In spite of the risks, the financial obstacles and the discouraging words about which I have written in previous weeks, there are still a growing number of people who have dreams of moving out to the country and having a second career or a second life on the farm. However, these folks come with a wide variety of motivations and an even wider array of skills and competencies. Some come armed with a business plan, others with farm experience or advanced degrees in related fields, and still others have nothing more than a vague idea tied to an idealized aesthetic of rural life.
Fortunately, we also have a growing number of dedicated educational programs, like Illinois Farm Beginnings, that intend to help these dreamers become competent agricultural planners and, with any luck, successful growers and managers.
Yet, more and more folks are beginning to grapple with the dream of alternative, entrepreneurial farming even earlier in life, many while still in high school or college. Teachers, professors and administrators are wakening to the idea that traditional courses of study in conventional agribusiness and production agriculture may not be sufficient to meet the needs of these unconventional students. So, many institutions, especially colleges and universities, are endeavoring to meet this demand for programs and coursework that focus on agricultural entrepreneurship and sustainability.
I believe that the first sustainable agriculture major in the U.S. was established at the University of Maine in 1988. Today, actual sustainable agriculture majors are available in Maine, Pennsylvania, Vermont, North Carolina, Iowa, California and Washington. In fact, just this summer, Washington State University announced it would launch the first degree program in the country specifically in certified organic agriculture.
Related classes, concentrations, minors and degree programs have been established at scores of other schools. If you or someone you know is looking for established academic programs in alternative agriculture, I recommend you look two places.
First is the Farming for Credit section on the Rodale Institutes NewFarm.org Web site: http://www.newfarm.org/depts/student-farm/. There, you can find a regional listing of secondary schools in the U.S. and Canada that offer programs in sustainable, regenerative, organic and other types of progressive agriculture. It also provides a description of any farm associated with the program, including its size, the year it was established and the primary market outlet for crops produced there.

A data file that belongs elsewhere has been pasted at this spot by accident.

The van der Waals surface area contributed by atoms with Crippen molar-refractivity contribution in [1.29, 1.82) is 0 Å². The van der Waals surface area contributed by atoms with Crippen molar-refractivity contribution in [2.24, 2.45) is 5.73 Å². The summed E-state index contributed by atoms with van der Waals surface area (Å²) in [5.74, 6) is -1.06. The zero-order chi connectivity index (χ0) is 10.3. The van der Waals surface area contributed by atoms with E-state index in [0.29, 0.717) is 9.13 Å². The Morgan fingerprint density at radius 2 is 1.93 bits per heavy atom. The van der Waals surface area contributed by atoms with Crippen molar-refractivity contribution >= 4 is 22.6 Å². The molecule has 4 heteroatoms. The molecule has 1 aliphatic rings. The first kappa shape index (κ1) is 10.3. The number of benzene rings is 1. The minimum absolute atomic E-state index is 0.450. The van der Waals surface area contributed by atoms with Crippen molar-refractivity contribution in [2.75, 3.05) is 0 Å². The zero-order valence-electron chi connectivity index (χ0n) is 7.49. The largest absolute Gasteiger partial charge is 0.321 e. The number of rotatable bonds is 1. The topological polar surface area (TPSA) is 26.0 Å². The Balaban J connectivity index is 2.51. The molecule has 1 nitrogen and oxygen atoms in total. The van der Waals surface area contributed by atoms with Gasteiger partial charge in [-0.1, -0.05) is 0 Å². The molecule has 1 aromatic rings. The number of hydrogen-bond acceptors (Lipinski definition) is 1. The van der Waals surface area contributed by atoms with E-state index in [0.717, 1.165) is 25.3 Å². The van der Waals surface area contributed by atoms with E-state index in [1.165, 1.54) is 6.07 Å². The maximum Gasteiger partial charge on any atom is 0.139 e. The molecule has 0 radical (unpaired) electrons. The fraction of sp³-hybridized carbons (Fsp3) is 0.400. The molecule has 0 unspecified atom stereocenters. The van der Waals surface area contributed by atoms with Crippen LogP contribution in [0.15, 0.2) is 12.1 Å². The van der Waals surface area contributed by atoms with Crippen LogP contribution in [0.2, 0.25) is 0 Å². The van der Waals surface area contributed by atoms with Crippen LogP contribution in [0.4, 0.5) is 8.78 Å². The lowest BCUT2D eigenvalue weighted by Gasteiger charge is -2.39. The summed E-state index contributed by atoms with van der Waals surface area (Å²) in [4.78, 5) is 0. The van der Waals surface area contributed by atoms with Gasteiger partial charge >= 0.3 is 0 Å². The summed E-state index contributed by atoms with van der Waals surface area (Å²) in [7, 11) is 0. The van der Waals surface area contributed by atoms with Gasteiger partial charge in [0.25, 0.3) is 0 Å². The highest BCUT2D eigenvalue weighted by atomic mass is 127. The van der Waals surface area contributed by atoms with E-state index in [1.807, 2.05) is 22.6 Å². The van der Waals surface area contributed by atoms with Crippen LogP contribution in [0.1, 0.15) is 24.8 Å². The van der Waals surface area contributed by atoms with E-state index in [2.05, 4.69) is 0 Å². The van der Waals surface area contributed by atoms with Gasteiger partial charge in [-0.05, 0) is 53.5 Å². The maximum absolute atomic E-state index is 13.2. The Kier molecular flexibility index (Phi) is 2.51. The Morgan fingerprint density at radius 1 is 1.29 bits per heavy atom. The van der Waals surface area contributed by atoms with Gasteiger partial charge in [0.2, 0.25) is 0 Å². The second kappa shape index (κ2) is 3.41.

Second place to look is the Educational and Training Opportunities directory on the National Ag Librarys Alternative Farming Systems Information Center (AFSIC), which can be found at: http://www.nal.usda.gov/afsic/AFSIC_pubs/edtr.htm. This listing is even more comprehensive in that it includes listings for institutions worldwide, contact information for point people within the program, and even goes far enough to include schools with sustainable agriculture content but less formalized programs.
Even if the local college or university does not offer a course of study that specifically calls itself a sustainable agriculture program, do not despair. My degree in natural resources and environmental sciences did not have a formalized sustainable agriculture component, but I was able to have a sustainability specialization and take a number of classes related to crops, fertility, agroecology and land ethics. I managed a large, student-run garden according to organic regulations, and taught about vegetable production. I did my best to shape the existing program to my interests.
Keep in mind that, more often than not, the knowledge and skills one could take away from a more traditional agriculture curriculum are directly applicable and extremely transferable to any alternative agriculture venture a person may seek to undertake. As a matter of fact, I would assume the vast majority of folks with alternative farms operating today did not go through any type of formalized sustainable agriculture curriculum. They were more likely to be trained in conventional animal sciences, agronomy, ag economics, horticulture or, perhaps, a separate field such as marketing, accounting or sociology.
So, it seems folks who would like to be students of alternative agriculture have more and more opportunities manifesting all the time at colleges and universities all over the country and the world, but just because one of those institutions does not happen to be in your back yard, do not fool yourself into believing there is no way you can get an education that is extremely relevant to whatever interest you may have in agricultural entrepreneurship and sustainability. And, when it comes right down to it, hands-on experience is likely to be just as valuable, if not more so, in agricultural professions than most of what you could take away from a classroom setting.
If you would be better suited to an internship or apprenticeship on an organic/regenerative/sustainable farm than an academic program, check out the National Sustainable Agriculture Information Services directory of opportunities at http://www.attrainternships.ncat.org/.
With all of the educational opportunities out there in sustainable agriculture, there is no excuse for anyone to jump into a new farm venture without first doing his or her homework.
Andy Larson works with the Initiative for the Development of Entrepreneurs in Agriculture in University of Illinois Extension. He can be reached at (815) 397-7714 or firstname.lastname@example.org.
From the July 12-18, 2006, issue